SUMMARY / RELATED TOPICS

Economic history

Economic history is the academic study of economies or economic events of the past. Research is conducted using a combination of historical methods, statistical methods and the application of economic theory to historical situations and institutions; the field can encompass a wide variety of topics, including equality, technology and business. It emphasizes historicizing the economy itself, analyzing it as a dynamic force and attempting to provide insights into the way it is structured and conceived. Economic history overlaps with global history in its emphasis on cross-border flows and international trends in the international economy. Using both quantitative data and qualitative sources, economic historians emphasize understanding the historical context in which major economic events take place, they focus on the institutional dynamics of systems of production and capital, as well as the economy's impact on society and language. Scholars of the discipline study the various schools of economic thought such as mainstream economics, Marxian economics, the Chicago school of economics, Keynesian economics.

Sub-disciplines of the field include financial and business history, which overlaps with areas of social history such as demographic and labor history. The quantitative branch—in this case, econometric—study of economic history is known as cliometrics. Historians have become more interested in another branch of economic history called the history of capitalism. In late-nineteenth-century Germany, scholars at a number of universities, led by Gustav von Schmoller, developed the historical school of economic history, it argued that there were no universal truths in history, emphasizing the importance of historical context without quantitative analysis. This historical approach dominated French scholarship for most of the 20th century; the historical school of economics included other economists such as Max Weber and Joseph Schumpeter who reasoned that careful analysis of human actions, cultural norms, historical context, mathematical support was key to historical analysis. The approach was spread to Great Britain by William Ashley and dominated British economic history for much of the 20th century.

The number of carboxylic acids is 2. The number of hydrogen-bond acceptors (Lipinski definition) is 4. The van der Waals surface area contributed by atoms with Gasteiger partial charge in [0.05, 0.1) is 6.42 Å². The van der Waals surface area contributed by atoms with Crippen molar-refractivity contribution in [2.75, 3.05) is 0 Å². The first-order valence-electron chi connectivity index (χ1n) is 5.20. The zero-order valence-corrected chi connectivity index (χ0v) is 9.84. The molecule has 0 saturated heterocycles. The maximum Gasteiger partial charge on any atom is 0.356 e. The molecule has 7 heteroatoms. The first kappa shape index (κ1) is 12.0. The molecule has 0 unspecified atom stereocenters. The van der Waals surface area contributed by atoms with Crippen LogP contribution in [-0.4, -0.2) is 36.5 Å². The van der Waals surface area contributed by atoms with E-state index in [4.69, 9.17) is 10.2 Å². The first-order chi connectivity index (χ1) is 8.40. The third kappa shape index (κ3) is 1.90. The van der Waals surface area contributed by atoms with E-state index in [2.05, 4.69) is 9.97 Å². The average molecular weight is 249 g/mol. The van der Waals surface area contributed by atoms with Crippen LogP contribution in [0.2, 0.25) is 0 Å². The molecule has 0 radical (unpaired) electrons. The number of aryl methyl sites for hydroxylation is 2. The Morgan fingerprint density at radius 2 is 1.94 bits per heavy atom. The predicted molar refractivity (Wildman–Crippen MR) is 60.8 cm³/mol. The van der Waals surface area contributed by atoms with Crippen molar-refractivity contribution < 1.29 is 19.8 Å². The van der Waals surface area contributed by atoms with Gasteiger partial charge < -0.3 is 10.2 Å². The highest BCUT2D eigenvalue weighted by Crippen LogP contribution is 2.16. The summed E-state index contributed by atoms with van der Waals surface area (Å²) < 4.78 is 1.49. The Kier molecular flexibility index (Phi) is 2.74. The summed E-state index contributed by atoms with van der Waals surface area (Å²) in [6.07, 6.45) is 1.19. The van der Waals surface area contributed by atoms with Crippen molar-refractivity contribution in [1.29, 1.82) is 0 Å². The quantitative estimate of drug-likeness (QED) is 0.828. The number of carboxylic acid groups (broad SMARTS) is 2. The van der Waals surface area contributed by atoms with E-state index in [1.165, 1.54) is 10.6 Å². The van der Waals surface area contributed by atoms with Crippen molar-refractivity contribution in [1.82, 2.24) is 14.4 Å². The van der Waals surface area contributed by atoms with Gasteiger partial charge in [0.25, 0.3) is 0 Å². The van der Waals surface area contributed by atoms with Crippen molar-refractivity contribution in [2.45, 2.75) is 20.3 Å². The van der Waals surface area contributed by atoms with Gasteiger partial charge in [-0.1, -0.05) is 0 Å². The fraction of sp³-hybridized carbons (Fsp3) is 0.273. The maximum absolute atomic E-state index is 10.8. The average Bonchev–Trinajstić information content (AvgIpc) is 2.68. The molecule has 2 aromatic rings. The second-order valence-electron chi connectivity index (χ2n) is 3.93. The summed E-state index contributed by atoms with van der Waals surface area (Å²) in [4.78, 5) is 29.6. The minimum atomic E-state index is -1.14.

Britain's first professor in the subject was George Unwin at the University of Manchester. In France, economic history was influenced by the Annales School from the early 20th century to the present, it exerts a worldwide influence through its Journal Annales. Histoire, Sciences Sociales. Treating economic history as a discrete academic discipline has been a contentious issue for many years. Academics at the London School of Economics and the University of Cambridge had numerous disputes over the separation of economics and economic history in the interwar era. Cambridge economists believed that pure economics involved a component of economic history and that the two were inseparably entangled; those at the LSE believed that economic history warranted its own courses, research agenda and academic chair separated from mainstream economics. In the initial period of the subject's development, the LSE position of separating economic history from economics won out. Many universities in the UK developed independent programmes in economic history rooted in the LSE model.